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The Future of Storing Data in DNA, Losing Sight of Jupiter, and Two Creative STEM Activities Using Only Paper! May 2023

Shared Science celebrated both Teacher Appreciation Week and Asian American Pacific Islander this month, assembled LEGO fractal shapes with students, and simulated earthquakes with LEGO WeDo. Keep reading for more info on STEM developments beyond our classrooms, like considering DNA data storage, losing sight of Jupiter, plus two hands-on STEM activities kids can do at home.

In a world where people constantly need more digital space, scientists have found new ways to store data. DNA storage uses DNA molecules to capture vast amounts of information. Experts expect the first DNA data center to be active within the next decade. Data usually stored in a hard drive will be held in the base pairs that make up DNA. This innovative method allows for more efficient and compact storage, with the added benefit of a longer data lifespan.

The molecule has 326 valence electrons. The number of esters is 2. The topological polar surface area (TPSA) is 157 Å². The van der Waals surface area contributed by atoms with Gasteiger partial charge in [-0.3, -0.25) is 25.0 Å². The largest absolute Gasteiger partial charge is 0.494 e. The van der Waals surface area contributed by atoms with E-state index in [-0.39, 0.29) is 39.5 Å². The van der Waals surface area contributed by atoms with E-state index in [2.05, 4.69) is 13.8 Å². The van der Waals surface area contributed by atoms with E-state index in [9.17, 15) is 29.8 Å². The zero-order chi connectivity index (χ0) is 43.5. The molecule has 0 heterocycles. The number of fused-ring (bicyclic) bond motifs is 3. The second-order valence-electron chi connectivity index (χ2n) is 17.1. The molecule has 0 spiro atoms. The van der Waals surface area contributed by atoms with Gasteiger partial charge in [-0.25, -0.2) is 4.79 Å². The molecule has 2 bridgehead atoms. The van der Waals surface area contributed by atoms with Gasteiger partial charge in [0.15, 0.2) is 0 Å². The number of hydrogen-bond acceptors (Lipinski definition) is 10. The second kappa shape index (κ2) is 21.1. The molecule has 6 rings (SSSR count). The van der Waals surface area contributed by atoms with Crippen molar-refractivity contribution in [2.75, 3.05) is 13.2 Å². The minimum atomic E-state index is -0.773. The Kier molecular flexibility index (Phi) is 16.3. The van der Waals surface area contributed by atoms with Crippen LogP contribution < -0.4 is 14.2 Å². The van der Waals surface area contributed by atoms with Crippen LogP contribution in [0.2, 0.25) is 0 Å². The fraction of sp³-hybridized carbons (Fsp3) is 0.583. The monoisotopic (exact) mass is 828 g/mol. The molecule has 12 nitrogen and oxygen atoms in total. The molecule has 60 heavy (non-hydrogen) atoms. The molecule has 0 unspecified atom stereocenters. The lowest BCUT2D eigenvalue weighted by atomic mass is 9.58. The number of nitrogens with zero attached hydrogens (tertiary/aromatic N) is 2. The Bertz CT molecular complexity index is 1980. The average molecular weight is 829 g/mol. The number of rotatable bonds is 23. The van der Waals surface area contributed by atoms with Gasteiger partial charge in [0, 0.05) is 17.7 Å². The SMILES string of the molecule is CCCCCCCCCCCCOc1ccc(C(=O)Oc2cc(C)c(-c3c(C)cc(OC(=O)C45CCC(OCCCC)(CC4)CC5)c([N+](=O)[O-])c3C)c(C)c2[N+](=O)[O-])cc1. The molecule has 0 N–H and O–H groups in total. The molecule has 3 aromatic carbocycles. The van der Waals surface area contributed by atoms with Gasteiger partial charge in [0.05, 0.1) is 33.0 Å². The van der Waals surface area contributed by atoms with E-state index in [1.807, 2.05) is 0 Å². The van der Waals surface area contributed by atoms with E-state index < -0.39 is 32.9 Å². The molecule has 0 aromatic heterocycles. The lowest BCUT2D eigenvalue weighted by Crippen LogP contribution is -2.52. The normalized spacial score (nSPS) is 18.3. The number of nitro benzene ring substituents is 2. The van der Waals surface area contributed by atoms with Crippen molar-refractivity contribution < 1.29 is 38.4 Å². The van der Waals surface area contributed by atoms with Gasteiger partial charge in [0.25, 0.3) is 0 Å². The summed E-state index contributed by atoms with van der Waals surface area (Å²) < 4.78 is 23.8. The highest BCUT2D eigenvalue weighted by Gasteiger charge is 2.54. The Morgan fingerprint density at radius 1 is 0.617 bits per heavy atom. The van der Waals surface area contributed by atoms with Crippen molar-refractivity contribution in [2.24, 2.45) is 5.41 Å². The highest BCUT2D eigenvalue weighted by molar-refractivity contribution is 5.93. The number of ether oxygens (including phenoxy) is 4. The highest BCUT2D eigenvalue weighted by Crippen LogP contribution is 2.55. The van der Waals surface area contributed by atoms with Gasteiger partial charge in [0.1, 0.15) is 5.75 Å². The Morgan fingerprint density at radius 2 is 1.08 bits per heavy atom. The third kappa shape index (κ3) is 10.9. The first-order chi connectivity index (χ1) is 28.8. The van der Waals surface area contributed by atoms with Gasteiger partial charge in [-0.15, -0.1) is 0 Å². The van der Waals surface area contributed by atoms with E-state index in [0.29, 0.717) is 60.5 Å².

Link to Article: The future of data storage lies in DNA microcapsules: DNA archival storage within reach thanks to new PCR technique — ScienceDaily

Where did Jupiter Go?

On the morning of May 17th, a lunar occultation blocked our sight of Jupiter . A lunar occultation of Jupiter is a rare astronomical event where the moon passes in front of Jupiter. The Moon was in its waning crescent phase and only 5% illuminated when this phenomenon took place.  

Link to Article: Moon and Jupiter, May 17, 2023: Best photos here (

Two Creative STEM Activities Using Only Paper!

Origami and paper airplanes are great interactive activities that get kids hands-on with Science and Math. Origami is the art of paper folding to create two-dimensional and three-dimensional subjects. Kids explore angles, shapes, and math to create a completed folded origami. Paper airplanes are also a great way for students to learn engineering, design, and aerodynamics. Shared Science encourages kids to use their creativity hands-on while they explore new STEM concepts!

Link to Articles: 5 Reasons Why Origami Improves Students’ Skills | Edutopia

Elementary School Science Lessons With Paper Airplanes | Edutopia

 A few photos from Shared Science in May!